The Facts About Social Security's Disability Program
Social Security disability is a social insurance program, under which workers earn coverage for benefits by working and paying Social Security taxes on their earnings. The program provides benefits to disabled workers and to their dependents. For those who can no longer work due to a disability, our disability program is there to replace some of their lost income.
Eligibility rules for Social Security's disability program differ from those of private plans or other government agencies. Social Security does not provide temporary or partial disability benefits, like workers compensation or veterans' benefits do.
To receive disability benefits, a person must meet the definition of disability under the Social Security Act (Act). A person is disabled under the Act if he or she cannot work due to a severe medical condition that has lasted or is expected to last at least one year or result in death. The person's medical condition must prevent him or her from doing work that he or she did in the past, and it must prevent the person from adjusting to other work.
Because the Act defines disability so strictly, Social Security disability beneficiaries are among the most severely impaired in the country. In fact, Social Security disability beneficiaries are more than three times as likely to die in a year as other people the same age. Among those who start receiving disability benefits at the age of 55, 1-in-5 men and 1-in-7 women die within five years of the onset of their disabilities.
Fifty-six million Americans, or 1-in-5, live with disabilities. Thirty-eight million disabled Americans, or 1-in-10, live with severe disabilities. Disability is something many Americans, especially younger people, read or hear about happening to others. But no one thinks it will happen to them. Tragically, every day in this country thousands of young people are seriously injured or killed, often as the result of traumatic events. Many serious medical conditions, such as cancer or mental illness, can affect the young as well as the elderly. The sobering fact is that more than 1-in-4 20-year-olds insured for disability benefits become disabled before reaching retirement age. As a result, they may need to rely on the Social Security disability benefits for income support. Our disability benefits provide a critical source of financial support to people when they need it most.
At the beginning of 2014, Social Security paid an average monthly disability benefit of $1,146. That is barely enough to keep a beneficiary above the 2013 poverty level ($11,490 annually). For many beneficiaries, their monthly disability payment represents most of their income. Even these modest payments can make a huge difference in the lives of people who can no longer work. They allow people to meet basic needs and the needs of their families.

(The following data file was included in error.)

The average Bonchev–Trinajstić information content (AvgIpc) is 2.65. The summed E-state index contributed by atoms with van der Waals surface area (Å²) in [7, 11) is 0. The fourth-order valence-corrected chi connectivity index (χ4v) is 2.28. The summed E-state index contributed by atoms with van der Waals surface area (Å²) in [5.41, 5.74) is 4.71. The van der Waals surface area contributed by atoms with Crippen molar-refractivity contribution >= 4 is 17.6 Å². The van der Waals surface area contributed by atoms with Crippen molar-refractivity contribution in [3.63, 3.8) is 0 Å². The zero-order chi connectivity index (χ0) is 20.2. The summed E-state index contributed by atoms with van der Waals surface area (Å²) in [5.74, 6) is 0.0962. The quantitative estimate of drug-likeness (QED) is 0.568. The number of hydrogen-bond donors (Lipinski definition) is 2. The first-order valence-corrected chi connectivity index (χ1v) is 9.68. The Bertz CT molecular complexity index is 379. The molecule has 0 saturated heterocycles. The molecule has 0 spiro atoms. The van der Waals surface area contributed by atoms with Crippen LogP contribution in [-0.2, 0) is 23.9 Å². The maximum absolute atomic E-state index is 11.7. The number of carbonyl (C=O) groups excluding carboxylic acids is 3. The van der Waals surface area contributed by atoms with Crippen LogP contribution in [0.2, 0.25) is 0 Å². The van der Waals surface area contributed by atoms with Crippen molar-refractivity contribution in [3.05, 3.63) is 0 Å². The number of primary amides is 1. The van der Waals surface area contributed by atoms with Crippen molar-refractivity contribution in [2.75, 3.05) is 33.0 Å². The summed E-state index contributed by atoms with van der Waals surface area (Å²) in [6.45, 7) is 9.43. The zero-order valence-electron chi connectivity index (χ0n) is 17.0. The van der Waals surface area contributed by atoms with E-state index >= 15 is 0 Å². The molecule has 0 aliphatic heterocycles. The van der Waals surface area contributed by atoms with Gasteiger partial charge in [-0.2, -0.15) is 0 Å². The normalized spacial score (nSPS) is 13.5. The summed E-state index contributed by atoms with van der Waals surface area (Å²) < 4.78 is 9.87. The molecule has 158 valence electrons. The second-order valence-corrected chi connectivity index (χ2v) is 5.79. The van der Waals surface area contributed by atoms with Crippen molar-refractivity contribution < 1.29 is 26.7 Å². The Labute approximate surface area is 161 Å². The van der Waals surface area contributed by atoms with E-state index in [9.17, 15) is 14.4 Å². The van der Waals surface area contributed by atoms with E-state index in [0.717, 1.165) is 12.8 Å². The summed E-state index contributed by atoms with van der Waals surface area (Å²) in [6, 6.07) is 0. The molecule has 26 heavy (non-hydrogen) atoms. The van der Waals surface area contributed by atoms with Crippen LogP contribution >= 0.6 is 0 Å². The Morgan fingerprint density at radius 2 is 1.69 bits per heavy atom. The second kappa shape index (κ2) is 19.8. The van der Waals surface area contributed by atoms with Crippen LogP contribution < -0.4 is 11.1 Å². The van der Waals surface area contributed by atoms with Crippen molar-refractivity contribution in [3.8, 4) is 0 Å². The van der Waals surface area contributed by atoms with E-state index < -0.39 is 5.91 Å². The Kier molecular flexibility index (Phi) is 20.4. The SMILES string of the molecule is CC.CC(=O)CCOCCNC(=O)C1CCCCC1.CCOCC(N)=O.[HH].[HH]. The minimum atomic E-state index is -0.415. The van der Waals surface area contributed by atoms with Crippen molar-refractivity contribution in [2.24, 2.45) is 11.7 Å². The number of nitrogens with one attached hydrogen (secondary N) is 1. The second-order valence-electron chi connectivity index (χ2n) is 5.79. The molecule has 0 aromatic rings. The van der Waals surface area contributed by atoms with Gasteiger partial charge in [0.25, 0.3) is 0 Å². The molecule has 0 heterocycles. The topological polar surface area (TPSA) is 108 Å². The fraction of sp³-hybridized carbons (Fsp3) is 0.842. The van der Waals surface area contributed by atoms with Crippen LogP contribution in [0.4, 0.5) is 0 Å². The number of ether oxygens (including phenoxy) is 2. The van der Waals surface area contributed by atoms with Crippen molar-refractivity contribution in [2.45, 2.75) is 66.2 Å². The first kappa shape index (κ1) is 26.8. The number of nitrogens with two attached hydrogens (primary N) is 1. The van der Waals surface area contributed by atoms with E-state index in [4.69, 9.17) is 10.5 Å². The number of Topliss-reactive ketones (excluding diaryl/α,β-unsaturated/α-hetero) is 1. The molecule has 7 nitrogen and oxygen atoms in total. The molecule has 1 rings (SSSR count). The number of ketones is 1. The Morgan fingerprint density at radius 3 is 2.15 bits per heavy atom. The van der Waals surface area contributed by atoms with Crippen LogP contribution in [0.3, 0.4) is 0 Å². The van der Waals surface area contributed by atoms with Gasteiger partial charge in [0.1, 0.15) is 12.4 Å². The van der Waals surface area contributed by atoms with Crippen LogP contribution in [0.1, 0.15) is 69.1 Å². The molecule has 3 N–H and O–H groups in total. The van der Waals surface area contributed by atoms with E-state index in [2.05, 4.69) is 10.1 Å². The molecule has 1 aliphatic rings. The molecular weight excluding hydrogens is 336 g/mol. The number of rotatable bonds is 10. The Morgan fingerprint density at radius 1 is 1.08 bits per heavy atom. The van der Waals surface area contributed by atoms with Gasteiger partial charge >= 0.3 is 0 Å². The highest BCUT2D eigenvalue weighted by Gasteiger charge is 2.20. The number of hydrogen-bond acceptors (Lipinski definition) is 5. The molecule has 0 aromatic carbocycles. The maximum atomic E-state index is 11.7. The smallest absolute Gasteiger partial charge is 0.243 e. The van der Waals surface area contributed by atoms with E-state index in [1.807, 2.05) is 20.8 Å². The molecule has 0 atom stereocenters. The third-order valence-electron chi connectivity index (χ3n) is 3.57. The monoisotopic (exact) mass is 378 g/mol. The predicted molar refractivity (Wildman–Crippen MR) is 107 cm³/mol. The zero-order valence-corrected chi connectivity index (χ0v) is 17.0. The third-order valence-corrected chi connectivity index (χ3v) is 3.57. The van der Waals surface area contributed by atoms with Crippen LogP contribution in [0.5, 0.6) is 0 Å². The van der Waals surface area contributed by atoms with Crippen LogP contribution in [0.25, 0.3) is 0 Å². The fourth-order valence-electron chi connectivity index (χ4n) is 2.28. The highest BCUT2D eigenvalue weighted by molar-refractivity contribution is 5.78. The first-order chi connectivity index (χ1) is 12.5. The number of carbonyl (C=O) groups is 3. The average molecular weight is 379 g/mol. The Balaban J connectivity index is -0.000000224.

For almost 60 years, Social Security disability has helped increasing numbers of workers and their families replace lost income. Several factors have contributed to this increase, which the Social Security Trustees and our actuaries have projected for decades. The primary factors contributing to the increase are:
- The baby boomers (people born in 1946 through 1965) reached their most disability-prone years between 1990 and 2011; and
- More women have joined the workforce in the past few decades and have worked consistently enough to qualify for benefits if they become disabled.
Despite the increase, the 9 million or so people getting a Social Security disability benefit represent just a small subset of Americans living with disabilities.
Social Security works aggressively with the Office of the Inspector General to identify and prosecute those who commit fraud. Our zero tolerance approach has resulted in a fraud incidence rate that is a fraction of one percent.
One of our most effective measures to guard against fraud is the Cooperative Disability Investigations program. Under the program, we investigate suspicious disability claims early, before making a decision to award benefits. In effect, proactively stop fraud before it happens. In fiscal year 2012, with the help of state and local law enforcement, the program reported nearly $340 million in projected savings to the disability programs. This resulted in a return on investment of $17 for each $1 spent.
Rooting out fraud is a team effort. We need people who suspect something to say something. If you suspect fraud, please contact the Office of the Inspector General at 1-800-269-0271or visit us at http://oig.ssa.gov and click on Report Fraud, Waste, or Abuse.